Differences between adjustable and fixed rate loans

A fixed-rate loan features the same payment amount over the life of your mortgage. The property tax and homeowners insurance will increase over time, but in general, payments on these types of loans don't increase much.

Your first few years of payments on a fixed-rate loan are applied mostly toward interest. The amount applied to principal goes up gradually each month.

You might choose a fixed-rate loan to lock in a low rate. People select fixed-rate loans when interest rates are low and they want to lock in this lower rate. For homeowners who have an ARM now, refinancing with a fixed-rate loan can provide greater monthly payment stability. If you currently have an Adjustable Rate Mortgage (ARM), we can help you lock in a fixed-rate at a favorable rate. Call Milestone Mortgage dba TMC at (303) 877-0415 for details.

Adjustable Rate Mortgages — ARMs, come in even more varieties. ARMs are normally adjusted every six months, based on various indexes.

Most Adjustable Rate Mortgages are capped, which means they can't increase above a specific amount in a given period. There may be a cap on how much your interest rate can increase in one period. For example: no more than a couple percent per year, even though the index the rate is based on goes up by more than two percent. Sometimes an ARM has a "payment cap" which ensures that your payment will not increase beyond a fixed amount over the course of a given year. Additionally, the great majority of ARMs have a "lifetime cap" — this means that your interest rate can't exceed the cap percentage.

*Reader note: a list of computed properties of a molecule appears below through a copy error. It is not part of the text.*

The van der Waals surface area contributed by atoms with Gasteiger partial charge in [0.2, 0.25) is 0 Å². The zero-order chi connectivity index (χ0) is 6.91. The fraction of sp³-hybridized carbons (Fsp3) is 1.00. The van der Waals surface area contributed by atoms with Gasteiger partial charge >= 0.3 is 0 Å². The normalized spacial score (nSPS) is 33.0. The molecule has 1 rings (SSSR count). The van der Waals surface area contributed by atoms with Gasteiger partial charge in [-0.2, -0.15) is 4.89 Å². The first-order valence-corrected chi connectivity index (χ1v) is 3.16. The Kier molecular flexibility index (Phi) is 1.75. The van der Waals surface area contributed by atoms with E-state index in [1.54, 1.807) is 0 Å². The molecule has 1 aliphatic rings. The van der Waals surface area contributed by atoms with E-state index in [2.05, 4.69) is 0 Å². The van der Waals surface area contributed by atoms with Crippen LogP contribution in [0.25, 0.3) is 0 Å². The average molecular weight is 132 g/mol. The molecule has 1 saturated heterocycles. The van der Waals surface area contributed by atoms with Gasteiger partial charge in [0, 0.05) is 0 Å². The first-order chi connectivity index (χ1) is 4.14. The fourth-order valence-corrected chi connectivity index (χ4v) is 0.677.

ARMs usually start out at a very low rate that usually increases as the loan ages. You may have heard about "3/1 ARMs" or "5/1 ARMs". In these loans, the introductory rate is fixed for three or five years. After this period it adjusts every year. These loans are fixed for 3 or 5 years, then they adjust. Loans like this are usually best for people who expect to move in three or five years. These types of ARMs benefit people who will move before the loan adjusts.

You might choose an ARM to get a very low introductory rate and count on moving, refinancing or absorbing the higher rate after the initial rate goes up. ARMs are risky when property values decrease and borrowers are unable to sell their home or refinance.

Have questions about mortgage loans? Call us at (303) 877-0415. It's our job to answer these questions and many others, so we're happy to help!

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